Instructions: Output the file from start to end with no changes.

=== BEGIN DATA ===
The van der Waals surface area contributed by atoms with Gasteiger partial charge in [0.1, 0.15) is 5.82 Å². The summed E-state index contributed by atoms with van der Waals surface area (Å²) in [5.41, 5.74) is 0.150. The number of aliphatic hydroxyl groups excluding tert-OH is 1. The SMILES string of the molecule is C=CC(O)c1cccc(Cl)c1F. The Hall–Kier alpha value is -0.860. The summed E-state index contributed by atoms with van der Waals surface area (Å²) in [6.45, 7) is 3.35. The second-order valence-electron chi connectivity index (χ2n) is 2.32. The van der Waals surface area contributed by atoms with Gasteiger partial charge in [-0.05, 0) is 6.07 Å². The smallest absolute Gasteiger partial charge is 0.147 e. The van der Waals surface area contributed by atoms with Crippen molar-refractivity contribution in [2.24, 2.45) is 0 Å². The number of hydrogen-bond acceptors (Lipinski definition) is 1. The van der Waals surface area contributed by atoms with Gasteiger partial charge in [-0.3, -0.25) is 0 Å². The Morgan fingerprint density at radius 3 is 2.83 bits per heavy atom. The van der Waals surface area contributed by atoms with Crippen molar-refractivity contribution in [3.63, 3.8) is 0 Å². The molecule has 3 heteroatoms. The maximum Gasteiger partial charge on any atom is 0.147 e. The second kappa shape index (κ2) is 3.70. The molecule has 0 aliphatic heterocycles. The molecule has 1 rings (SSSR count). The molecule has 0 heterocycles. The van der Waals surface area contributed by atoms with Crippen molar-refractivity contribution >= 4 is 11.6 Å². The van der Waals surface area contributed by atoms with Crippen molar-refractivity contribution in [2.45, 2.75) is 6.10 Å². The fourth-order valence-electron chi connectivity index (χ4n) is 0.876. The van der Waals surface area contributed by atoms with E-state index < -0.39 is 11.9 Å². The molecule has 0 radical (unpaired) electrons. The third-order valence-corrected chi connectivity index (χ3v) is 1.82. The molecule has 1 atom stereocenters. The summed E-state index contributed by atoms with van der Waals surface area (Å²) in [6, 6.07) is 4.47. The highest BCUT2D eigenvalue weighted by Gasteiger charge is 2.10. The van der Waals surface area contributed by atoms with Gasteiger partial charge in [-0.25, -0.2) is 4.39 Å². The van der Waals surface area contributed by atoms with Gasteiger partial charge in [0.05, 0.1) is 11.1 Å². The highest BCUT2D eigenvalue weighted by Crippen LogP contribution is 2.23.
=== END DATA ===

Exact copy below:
The van der Waals surface area contributed by atoms with Gasteiger partial charge in [0.1, 0.15) is 5.82 Å². The summed E-state index contributed by atoms with van der Waals surface area (Å²) in [5.41, 5.74) is 0.150. The number of aliphatic hydroxyl groups excluding tert-OH is 1. The SMILES string of the molecule is C=CC(O)c1cccc(Cl)c1F. The Hall–Kier alpha value is -0.860. The summed E-state index contributed by atoms with van der Waals surface area (Å²) in [6.45, 7) is 3.35. The second-order valence-electron chi connectivity index (χ2n) is 2.32. The van der Waals surface area contributed by atoms with Gasteiger partial charge in [-0.05, 0) is 6.07 Å². The smallest absolute Gasteiger partial charge is 0.147 e. The van der Waals surface area contributed by atoms with Crippen molar-refractivity contribution in [2.24, 2.45) is 0 Å². The number of hydrogen-bond acceptors (Lipinski definition) is 1. The van der Waals surface area contributed by atoms with Gasteiger partial charge in [-0.3, -0.25) is 0 Å². The Morgan fingerprint density at radius 3 is 2.83 bits per heavy atom. The van der Waals surface area contributed by atoms with Crippen molar-refractivity contribution in [3.63, 3.8) is 0 Å². The molecule has 3 heteroatoms. The maximum Gasteiger partial charge on any atom is 0.147 e. The second kappa shape index (κ2) is 3.70. The molecule has 0 aliphatic heterocycles. The molecule has 1 rings (SSSR count). The molecule has 0 heterocycles. The van der Waals surface area contributed by atoms with Crippen molar-refractivity contribution >= 4 is 11.6 Å². The van der Waals surface area contributed by atoms with Crippen molar-refractivity contribution in [2.45, 2.75) is 6.10 Å². The fourth-order valence-electron chi connectivity index (χ4n) is 0.876. The van der Waals surface area contributed by atoms with E-state index < -0.39 is 11.9 Å². The molecule has 0 radical (unpaired) electrons. The third-order valence-corrected chi connectivity index (χ3v) is 1.82. The molecule has 1 atom stereocenters. The summed E-state index contributed by atoms with van der Waals surface area (Å²) in [6, 6.07) is 4.47. The highest BCUT2D eigenvalue weighted by Gasteiger charge is 2.10. The van der Waals surface area contributed by atoms with Gasteiger partial charge in [-0.25, -0.2) is 4.39 Å². The van der Waals surface area contributed by atoms with Gasteiger partial charge in [0.05, 0.1) is 11.1 Å². The highest BCUT2D eigenvalue weighted by Crippen LogP contribution is 2.23.